Developer/Designer Collaboration on Single-Page Web Apps

Single-page web apps are an ideal environment for close designer/developer collaboration. Developers often lack the intricate knowledge of CSS and HTML layouts they need to implement a designer’s work as first imagined. Fortunately, many designers have experience with front-end web development. Cooperation between these two “teams” yields faster implementation of designs that represent the designer’s intent.

Working with a designer on web app development can be a great experience, provided you take a few important steps.

1. Understand Your Designer’s Expertise

Knowing how much knowledge and experience your designer has with development is key to understanding how to best work with them. Designers skilled in development can work closely to implement their own designs. Some designers even feel comfortable making their own commits and pull requests. This level of involvement removes the interpretation of their designs before they’re brought to life in the app.

On the other hand, one of the largest hurdles to having designers help with development is making sure that their code integrates well with the rest of the codebase. The more experience a designer has, the easier it will be to integrate their code. If the code you get becomes trivial to integrate, you may have struck gold and found a developer who is also a designer.

2. Conduct Design Reviews

Making sure that the designer’s work is implemented correctly is always of the highest priority. Design reviews are a key part of a good code/feature review process, whether they’re done after a developer adds functionality to styling/layout code or after the designs are implemented. The review process that has worked the best for our team goes like this:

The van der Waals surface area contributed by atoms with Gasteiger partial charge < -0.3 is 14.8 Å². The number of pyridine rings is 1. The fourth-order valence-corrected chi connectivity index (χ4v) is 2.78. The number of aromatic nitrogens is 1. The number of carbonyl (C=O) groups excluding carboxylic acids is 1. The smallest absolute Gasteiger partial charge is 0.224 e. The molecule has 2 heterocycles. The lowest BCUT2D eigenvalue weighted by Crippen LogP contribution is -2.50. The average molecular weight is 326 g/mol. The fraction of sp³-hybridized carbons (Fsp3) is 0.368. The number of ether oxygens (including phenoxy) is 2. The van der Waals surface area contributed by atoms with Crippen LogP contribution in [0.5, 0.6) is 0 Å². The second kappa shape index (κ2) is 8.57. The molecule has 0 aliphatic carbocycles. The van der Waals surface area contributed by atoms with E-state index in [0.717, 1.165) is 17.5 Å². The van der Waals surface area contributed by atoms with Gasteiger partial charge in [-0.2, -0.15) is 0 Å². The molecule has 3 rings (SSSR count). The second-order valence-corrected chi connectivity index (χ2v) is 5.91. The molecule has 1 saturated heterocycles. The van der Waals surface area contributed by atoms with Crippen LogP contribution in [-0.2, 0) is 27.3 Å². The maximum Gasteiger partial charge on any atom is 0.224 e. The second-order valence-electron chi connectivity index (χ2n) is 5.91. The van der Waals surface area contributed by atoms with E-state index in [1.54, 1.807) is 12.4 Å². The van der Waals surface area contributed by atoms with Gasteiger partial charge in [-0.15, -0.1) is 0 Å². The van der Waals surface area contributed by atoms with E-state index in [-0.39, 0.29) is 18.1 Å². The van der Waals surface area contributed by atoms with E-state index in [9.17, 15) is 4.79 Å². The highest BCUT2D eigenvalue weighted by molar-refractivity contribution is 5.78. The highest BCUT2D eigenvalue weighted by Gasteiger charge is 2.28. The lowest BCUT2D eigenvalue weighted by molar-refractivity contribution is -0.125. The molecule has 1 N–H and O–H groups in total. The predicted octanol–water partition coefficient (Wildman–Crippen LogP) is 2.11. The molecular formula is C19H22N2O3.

1. Code Review
  2. Design Review
  3. Stakeholder Review

Reviewing the designs after code review helps smooth out any wrinkles left in the branch before merging code. Changes made in code review won’t affect the designer’s review very often, but reviewing after code is merged results in the most reliable review process for the designer.

Having the designer review before the stakeholder review is important for similar reasons. If the stakeholders see an incorrectly implemented design, it can undermine your team’s credibility. It reflects on the team’s ability to communicate, write good code, craft good designs, and manage projects.

3. Pair with Your Designer

When a developer and a designer pair, it’s a collision between two areas of expertise. The developer will have the best understanding of how to change and add to the codebase, while the designer will have the best understanding of the designs, plus a wealth of experience with CSS and HTML layouts.

Depending on your circumstances, a pairing session could last for an entire feature, or it could just be a brief session to sort through a few rough areas that came up when interpreting the designs.

The integration of design and development is crucial to the success of your project. When you find the right way for the two groups to work together, you get designs that are implemented quickly and correctly.